Greg Jennings’ retirement: Mixed feelings on his legacy


Earlier today, Greg Jennings formally announced his retirement on YouTube.

The one-time Green Bay Packer has closed the book on a successful career that saw him emerge as the team’s premiere deep threat from 2006 through the 2012 season.

One of the lasting impressions I have of the Kalamazoo, Mich., native is of him proudly talking into a Fox microphone following Green Bay’s 31-25 Super Bowl XLV victory over the Pittsburgh Steelers in February 2011. He basked in the glory of a magical season with his two daughters beside him.

It was oh so fitting that Jennings was on the receiving end of an Aaron Rodgers 8-yard touchdown pass that put away the Steelers for good that evening.

The former second-round pick came into the league with 4.42 speed and authored three consecutive 1,000-yard seasons from 2008 through 2010.

Greg Jennings was a fan favorite in Green Bay. Raymond T. Rivard photograph
Greg Jennings was a fan favorite in Green Bay.Raymond T. Rivard photograph /

The reason I harbor mixed feelings about Jennings’ legacy as a Packer is the classless way he spoke about his former quarterback once he signed with the rival Vikings in 2013.

The veteran wideout divulged his frustration with all the attention and accolades Rodgers received when he issued the following quote to Dan Wiederer of the Star Tribune: “A lot of times when you have a guy who creates that spotlight for himself and establishes that and takes a lot of that, it becomes so-and-so and the team.”

I don’t have first-hand knowledge about how Rodgers acts with his teammates in and out of the locker room, but by all accounts the 32-year-old signal caller has always made the effort to befriend his teammates and making them feel like important members of the squad.

In fact, he is well known for introducing himself to every teammate, getting their cell-phone numbers and never forgetting to annually wish them a “happy birthday.”

Rodgers has always embraced the role of not only being the team’s starting quarterback, but also being a leader. No one ever accused him of being aloof – Jay Cutler he is not.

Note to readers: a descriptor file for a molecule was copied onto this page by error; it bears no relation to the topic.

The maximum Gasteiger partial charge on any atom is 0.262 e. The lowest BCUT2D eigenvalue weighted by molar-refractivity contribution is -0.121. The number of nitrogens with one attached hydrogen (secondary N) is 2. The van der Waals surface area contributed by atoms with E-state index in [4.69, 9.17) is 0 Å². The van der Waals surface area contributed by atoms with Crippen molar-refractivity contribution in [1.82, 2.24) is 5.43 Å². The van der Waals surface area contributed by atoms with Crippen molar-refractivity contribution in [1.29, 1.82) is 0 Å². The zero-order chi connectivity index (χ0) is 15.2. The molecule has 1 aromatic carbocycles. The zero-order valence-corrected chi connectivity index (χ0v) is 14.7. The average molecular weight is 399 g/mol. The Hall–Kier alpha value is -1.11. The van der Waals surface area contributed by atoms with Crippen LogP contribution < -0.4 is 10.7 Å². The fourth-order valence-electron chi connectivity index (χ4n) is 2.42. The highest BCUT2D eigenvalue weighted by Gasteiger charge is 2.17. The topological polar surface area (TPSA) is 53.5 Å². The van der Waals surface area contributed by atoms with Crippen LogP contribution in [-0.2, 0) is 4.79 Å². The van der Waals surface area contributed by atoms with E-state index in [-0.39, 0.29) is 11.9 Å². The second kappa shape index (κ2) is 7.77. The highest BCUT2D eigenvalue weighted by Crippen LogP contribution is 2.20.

And as for Mr. Discount-Double-Check getting too much attention … which top quarterback doesn’t? It’s the world we live in. The NFL uses its best quarterbacks to promote and sell the game.

Greg Jennings left Green Bay for Minnesota. But for what reasons? We'll never know. Raymond T. Rivard photograph
Greg Jennings left Green Bay for Minnesota. But for what reasons? We’ll never know.Raymond T. Rivard photograph /

In another quote attributed to Jennings, he began his commentary by stating, “Don’t get me wrong, “12” is a great person, but …” Well, if he is a great guy, why not just leave it at that? What did Jennings have to gain by verbally railroading his teammate?

I guess the former Packer might have been bitter about his original team not re-signing him and felt that burning bridges was a great way to reignite his career and show the guys in Green Bay that he could flourish without the great No. 12 firing passes in his direction.

But where Jennings totally lost me, and a whole host of Packers fans as well, is when he compared his then-new quarterback, Christian Ponder, to Rodgers on ESPN’s First Take, claiming that the young Florida State product merely lacked the right kind of receivers to reach the levels of his Green Bay counterpart.


Was that the only thing separating Ponder from Rodgers?

How did that work out, Greg?

The reality was that Jennings was at the tail end of his career once Green Bay moved on from him. He expressed negative thoughts about Rodgers, but only put up pedestrian numbers in his three years with Minnesota and Miami.

In his public farewell, the 10-year pro said he was “done with football” when in reality the game was done with him months ago, as evidenced by his street free-agent status prior to today’s announcement.

Greg Jennings does the Lambeau Leap. Raymond T. Rivard photograph
Greg Jennings does the Lambeau Leap.Raymond T. Rivard photograph /

A defiant Jennings continued by adding he “can still play.” I’m certain he can, but just not at a high-enough level to justify any team letting him take snaps away from a younger receiver with more upside.

And so ends the career of a terrific Packers receiving weapon who, in all fairness, was a very likable personality during his seven-year tenure in the Dairy State. Jennings appeared to be a thoughtful and articulate individual in his dealings with the media, but his actions during the aftermath of his departure from Green Bay speak volumes.

Next: OL training camp battles

The Packers organization will probably let bygones be bygones and celebrate Jennings’ accomplishments during a halftime ceremony in a few years, but the way the now-retired game breaker went out kicking and screaming in 2013 just continues to leave a bad taste in my mouth. Let me know your lasting impressions of No. 85, Cheeseheads.